Finding out that you have dyslipidemia could catch you unaware. But, that doesn’t mean it’s all doom and gloom. Making simple changes to your lifestyle will go a long way in helping you manage your condition.
What is dyslipidemia?
Dyslipidemia is a condition wherein a person has abnormal levels of lipids in their blood.
There are three main types of lipids in your body: high-density lipoprotein (HDL) and low-density lipoprotein (LDL), i.e., the two main kinds of cholesterol, and triglycerides, which are another type of fat present in the blood.
If you have dyslipidemia, it usually means that you have hyperlipidemia, or high levels of LDL (the ‘bad’ cholesterol) and triglycerides, which is the most prevalent form. A less common form of dyslipidemia is having low levels of HDL (the ‘good’ cholesterol).
The presence of high levels of LDL and triglycerides increases your risk of getting cardiovascular diseases.
Why are lifestyle changes important in treating dyslipidemia?
While dyslipidemia can be caused by genetic factors and can be inherited from one’s parents, the majority of cases are caused by harmful lifestyles or chronic medical conditions. This is why lifestyle management is important. While genetic factors cannot be controlled, you can actively make choices to improve your health.
If you have severe dyslipidemia, or you have it along with other medical conditions, you may need medication to manage your cholesterol levels. But, this does not mean you do not need to incorporate healthy habits. Lifestyle modifications are an integral part of dyslipidemia treatment.
Which aspects of your lifestyle should you target?
The American Heart Association recommends adopting a heart-healthy diet to lower your cholesterol levels . This means reducing your intake of cholesterol-rich foods that are high in saturated and trans fats like red meat and fried foods. Your diet should instead include more high-fiber foods like fruits, vegetables, and whole grains, and foods that contain healthy, unsaturated fats, such as nuts, seeds, legumes, fish, and olive oil.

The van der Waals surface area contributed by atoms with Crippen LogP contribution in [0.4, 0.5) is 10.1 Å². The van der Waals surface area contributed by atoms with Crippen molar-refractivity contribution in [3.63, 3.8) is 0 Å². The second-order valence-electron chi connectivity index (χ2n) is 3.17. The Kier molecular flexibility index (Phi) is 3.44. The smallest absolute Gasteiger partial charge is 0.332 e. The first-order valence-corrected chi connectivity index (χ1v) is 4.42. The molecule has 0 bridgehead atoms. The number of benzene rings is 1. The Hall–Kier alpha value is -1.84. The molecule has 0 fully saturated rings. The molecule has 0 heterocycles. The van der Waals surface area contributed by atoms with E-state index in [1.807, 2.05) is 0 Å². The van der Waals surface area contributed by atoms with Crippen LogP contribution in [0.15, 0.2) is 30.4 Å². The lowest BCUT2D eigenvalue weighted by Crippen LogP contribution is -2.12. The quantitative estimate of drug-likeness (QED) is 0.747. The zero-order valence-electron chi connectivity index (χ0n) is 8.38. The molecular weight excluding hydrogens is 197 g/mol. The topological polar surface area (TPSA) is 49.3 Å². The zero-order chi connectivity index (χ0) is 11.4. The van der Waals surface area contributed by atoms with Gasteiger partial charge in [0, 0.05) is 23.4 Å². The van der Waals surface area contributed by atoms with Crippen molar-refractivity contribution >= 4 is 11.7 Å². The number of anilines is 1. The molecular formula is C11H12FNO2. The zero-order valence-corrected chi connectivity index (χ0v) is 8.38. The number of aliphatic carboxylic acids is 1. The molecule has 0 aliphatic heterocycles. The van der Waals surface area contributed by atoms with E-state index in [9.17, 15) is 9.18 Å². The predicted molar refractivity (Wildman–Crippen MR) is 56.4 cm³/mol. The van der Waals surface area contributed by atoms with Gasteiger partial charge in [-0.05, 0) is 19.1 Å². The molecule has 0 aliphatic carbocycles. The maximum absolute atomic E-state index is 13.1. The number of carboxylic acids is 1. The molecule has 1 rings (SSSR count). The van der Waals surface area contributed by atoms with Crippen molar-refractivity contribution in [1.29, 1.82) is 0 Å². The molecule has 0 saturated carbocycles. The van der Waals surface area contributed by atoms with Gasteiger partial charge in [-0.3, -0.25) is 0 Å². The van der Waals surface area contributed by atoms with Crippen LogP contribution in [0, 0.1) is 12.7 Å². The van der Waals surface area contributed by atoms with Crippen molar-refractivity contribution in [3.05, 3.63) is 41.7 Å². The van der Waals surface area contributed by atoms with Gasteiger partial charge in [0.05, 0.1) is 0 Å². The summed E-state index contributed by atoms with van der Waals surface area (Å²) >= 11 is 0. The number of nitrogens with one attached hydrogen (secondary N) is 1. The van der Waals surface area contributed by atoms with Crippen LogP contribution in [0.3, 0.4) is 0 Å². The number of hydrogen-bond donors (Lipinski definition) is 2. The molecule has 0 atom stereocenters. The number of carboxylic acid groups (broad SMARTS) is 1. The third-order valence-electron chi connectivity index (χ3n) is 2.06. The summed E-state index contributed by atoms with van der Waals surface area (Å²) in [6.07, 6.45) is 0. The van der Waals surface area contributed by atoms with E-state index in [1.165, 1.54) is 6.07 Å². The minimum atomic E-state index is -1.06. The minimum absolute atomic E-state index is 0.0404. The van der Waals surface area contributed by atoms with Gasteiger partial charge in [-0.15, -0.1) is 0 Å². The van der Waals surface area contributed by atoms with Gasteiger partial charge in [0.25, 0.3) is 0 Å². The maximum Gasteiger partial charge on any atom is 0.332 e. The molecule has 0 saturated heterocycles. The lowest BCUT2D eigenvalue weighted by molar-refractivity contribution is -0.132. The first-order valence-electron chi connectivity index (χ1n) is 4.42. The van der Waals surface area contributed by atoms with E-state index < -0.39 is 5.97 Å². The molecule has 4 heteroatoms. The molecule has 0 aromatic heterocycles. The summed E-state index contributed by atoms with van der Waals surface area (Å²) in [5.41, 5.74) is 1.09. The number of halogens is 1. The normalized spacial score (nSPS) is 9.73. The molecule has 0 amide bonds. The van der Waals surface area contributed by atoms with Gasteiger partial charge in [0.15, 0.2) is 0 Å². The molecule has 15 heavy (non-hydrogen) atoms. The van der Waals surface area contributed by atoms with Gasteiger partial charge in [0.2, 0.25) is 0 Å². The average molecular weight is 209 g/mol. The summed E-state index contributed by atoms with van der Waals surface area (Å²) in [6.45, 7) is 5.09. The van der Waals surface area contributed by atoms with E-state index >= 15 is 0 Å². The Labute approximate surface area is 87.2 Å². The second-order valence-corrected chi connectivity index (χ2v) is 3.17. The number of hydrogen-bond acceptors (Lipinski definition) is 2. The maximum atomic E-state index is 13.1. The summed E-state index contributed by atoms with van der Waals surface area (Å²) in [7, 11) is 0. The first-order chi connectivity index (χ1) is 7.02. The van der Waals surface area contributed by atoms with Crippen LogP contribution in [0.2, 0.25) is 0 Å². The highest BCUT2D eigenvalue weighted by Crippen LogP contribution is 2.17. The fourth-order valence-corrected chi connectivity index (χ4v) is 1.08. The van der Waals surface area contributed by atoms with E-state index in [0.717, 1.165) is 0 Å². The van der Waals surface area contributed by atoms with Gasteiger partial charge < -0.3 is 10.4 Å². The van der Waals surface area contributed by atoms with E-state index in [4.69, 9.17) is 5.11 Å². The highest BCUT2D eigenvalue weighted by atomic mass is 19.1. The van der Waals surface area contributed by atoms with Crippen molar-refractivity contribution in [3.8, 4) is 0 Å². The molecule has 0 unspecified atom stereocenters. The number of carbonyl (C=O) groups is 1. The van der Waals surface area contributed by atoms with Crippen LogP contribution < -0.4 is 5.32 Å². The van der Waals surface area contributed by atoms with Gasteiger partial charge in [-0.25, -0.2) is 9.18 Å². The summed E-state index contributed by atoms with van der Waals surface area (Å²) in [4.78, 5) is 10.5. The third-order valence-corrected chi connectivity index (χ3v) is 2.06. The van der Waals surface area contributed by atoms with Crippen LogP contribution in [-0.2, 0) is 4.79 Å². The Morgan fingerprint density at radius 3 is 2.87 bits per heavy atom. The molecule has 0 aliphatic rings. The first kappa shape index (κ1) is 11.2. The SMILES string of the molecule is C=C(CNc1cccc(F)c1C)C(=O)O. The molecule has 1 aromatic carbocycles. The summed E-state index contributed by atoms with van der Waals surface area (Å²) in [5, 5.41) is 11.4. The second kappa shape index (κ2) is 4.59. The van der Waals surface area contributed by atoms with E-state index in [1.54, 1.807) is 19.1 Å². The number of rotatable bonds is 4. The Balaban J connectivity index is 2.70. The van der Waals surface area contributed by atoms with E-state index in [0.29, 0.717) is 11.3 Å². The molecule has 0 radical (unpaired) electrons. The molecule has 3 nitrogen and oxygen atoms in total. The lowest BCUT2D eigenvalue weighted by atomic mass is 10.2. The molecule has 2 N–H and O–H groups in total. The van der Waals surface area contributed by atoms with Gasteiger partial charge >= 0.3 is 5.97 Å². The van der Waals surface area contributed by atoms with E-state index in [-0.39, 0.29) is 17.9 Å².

Excess weight, especially around the waist and the hips, impacts your body’s ability to remove LDL cholesterol, thus raising its levels in your blood . So, losing weight is necessary and maintaining a healthy body weight will contribute towards reducing your cholesterol levels.
Lack of physical activity and leading a sedentary lifestyle are two major risk factors for diabetes and cardiovascular diseases. Exercise helps in weight loss, and maintaining a healthy weight strengthens the heart, improves blood circulation, and lowers your cholesterol and blood pressure levels. Even 30 minutes of moderately intense physical activity every day, such as brisk walking, jogging, running, cycling, swimming or aerobics, will drastically improve your overall health.
Given today’s intense lifestyles, most people don’t get enough sleep. According to the US National Heart, Lung, and Blood Institute (NHLBI), a lack of sufficient and healthy sleep has a direct impact on your blood pressure, and it increases your risk of obesity, heart disease, and stroke. The NHLBI recommends getting at least 7-8 hours of sleep every night .
Smoking is probably the single most toxic lifestyle behavior that causes maximum harm to your body. With respect to its role in dyslipidemia, it raises your LDL cholesterol levels, enables atherosclerosis, and raises your blood pressure . Quitting smoking is the most important change you can make to improve your heart and overall health.
Altering long-term behavior and incorporating new habits requires commitment, dedication, and discipline. One of the best ways to ensure you stick to your goals is to track your lifestyle activities using an app.
Regularly logging information about your nutrition, physical activities, and other health factors on the app will make you more aware of your habits. It will allow you to see the correlation between your diet, exercise, and your health.
- American Heart Association. Prevention and Treatment of High Cholesterol (Hyperlipidemia). Available at: https://www.heart.org/en/health-topics/cholesterol/prevention-and-treatment-of-high-cholesterol-hyperlipidemia [Accessed 9 April 2019].
- The Center for Disease Control and Prevention. Preventing High Cholesterol. Available at: https://www.cdc.gov/cholesterol/prevention.htm [Accessed 9 April 2019].
- National Heart, Lung, and Blood Institute. Your Guide to Healthy Sleep. Available at: https://www.nhlbi.nih.gov/health-topics/all-publications-and-resources/your-guide-healthy-sleep [Accessed 9 April 2019].
- The Center for Disease Control and Prevention. Smoking and Cardiovascular Disease. Available at: https://www.cdc.gov/tobacco/data_statistics/sgr/50th-anniversary/pdfs/fs_smoking_CVD_508.pdf [Accessed 9 April 2019].